FIG. 2 is a plan of a pair of aligned and engaged double T-bearn concrete form sections of the design shown in FIG. 1, with a portion of the form sections being broken away in order to illustrate the alignment means of the present invention.
FIG. 3 is an enlarged section through one of the alignment devices shown in FIG. 2.
FIG. 4 is an exploded view of the alignment device shown in FIG. 3.
DESCRIPTION OF THE PREFERRED EMBODIMENT In describing the form aligning method of the present invention, the alignment of two form sections ID of the conventional double T-beam design will be depicted although it will be obvious that the particular design of the form is immaterial in carrying out the principles of the invention. The double T-beam form section, as shown in FIG. 1, generally comprises a steel form member including a pair of tapered rib forming pockets 12 which are separated by a flat slab forming surface 14. Extending outwardly from the rib forming pockets are horizontal slab-forming surfaces 16 and upturned side edge forming flanges 18. The forms are supported upon a spaced series of transversely extending channel members 20, only the end one of which is shown in FIG. 1. Bulkhead members are provided upon the channel members in order to reinforce and rigidity the form structure, such bulkhead members including outer plates 22 supporting the slab-forming surfaces 16 and a pair of upstanding plates 24 and connecting cross bracket 26 for supporting the central slab forming section 14 of the form. It will be noted that the transversely extending edge 30 at the end of the form section is located slightly outwardly from the face of the adjacent bulkhead plates 22 and 24; consequently, only this edge needs to be aligned with the matching edge on the adjacent form section in order to provide a continuous molding surface across the adjacent form sections.
When the manufacture of a form section, such as shown in FIG. 1, is complete, the end edges 30 of the form will be ground upon a precision grinding machine so that they will be perfectly flat and everywhere at right angles to the longitudinal plane of the form section. A pair of adjacent form sections may then be brought together with the end edges 30 placed in abutting engagement, and any imperfections or misalignment in the forms will be corrected at that time. These operations are carried out upon specially constructed aligning tables which are perfectly flat so that the alignment obtained will be correct. When the form sections are to be realigned, the end edges 30 are again placed in abutting engagement and bolts are placed through specially provided bolt holes 36 in the channel members and in the bulkhead plates 22 and 24 and secured in place. The bolt holes are slightly oversized to allow the form sections to be shifted slightly relative to each other in order to attain the proper alignment of the end edges.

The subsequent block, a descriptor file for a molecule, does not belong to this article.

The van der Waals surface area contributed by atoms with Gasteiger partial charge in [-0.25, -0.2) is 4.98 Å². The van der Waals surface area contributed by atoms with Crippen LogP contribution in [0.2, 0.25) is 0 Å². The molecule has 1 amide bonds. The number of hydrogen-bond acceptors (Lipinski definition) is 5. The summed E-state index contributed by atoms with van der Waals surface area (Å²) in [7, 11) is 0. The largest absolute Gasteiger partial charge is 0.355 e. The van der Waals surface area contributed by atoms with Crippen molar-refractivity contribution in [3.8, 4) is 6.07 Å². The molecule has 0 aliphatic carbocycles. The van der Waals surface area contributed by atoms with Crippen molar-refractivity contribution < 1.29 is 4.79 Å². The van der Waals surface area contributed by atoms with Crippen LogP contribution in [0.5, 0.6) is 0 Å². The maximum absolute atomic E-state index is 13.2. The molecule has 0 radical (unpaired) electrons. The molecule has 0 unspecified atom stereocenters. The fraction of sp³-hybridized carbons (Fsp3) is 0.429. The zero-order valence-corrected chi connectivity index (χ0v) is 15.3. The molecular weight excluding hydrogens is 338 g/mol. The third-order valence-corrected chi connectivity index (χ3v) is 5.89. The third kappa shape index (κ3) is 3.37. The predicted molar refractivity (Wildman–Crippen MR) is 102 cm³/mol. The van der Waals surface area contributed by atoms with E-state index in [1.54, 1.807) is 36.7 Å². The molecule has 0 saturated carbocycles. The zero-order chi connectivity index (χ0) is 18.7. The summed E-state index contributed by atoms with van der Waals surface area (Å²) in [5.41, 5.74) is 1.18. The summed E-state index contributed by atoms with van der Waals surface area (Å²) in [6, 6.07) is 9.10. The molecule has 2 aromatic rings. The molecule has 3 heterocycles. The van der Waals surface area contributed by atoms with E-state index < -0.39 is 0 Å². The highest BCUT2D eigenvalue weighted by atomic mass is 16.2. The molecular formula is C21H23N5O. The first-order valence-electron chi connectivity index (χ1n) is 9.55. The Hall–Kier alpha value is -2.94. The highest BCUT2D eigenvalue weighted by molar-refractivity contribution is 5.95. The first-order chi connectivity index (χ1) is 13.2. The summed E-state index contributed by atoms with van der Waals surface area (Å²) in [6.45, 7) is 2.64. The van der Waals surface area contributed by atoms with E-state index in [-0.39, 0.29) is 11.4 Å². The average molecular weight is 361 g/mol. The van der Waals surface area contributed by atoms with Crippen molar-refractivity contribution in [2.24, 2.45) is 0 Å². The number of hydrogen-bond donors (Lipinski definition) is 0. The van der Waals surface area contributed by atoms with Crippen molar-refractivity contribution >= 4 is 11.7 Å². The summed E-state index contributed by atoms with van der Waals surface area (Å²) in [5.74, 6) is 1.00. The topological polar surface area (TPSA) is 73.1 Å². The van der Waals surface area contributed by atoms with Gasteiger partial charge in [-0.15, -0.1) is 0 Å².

Since the footings or foundations in the field where the form sections are again reassembled are not always as level as was the alignment table in which the forms were originally aligned, a great deal of time is usually expended in aligning the forms before the bolts can be tightly secured within the bolt holes 36. The method of the present invention was designed to eliminate this unnecessary maneuvering of the adjacent form sections in the field and is adapted to be used by the manufacture of the forms to prepare them for easy subsequent realignment by the users.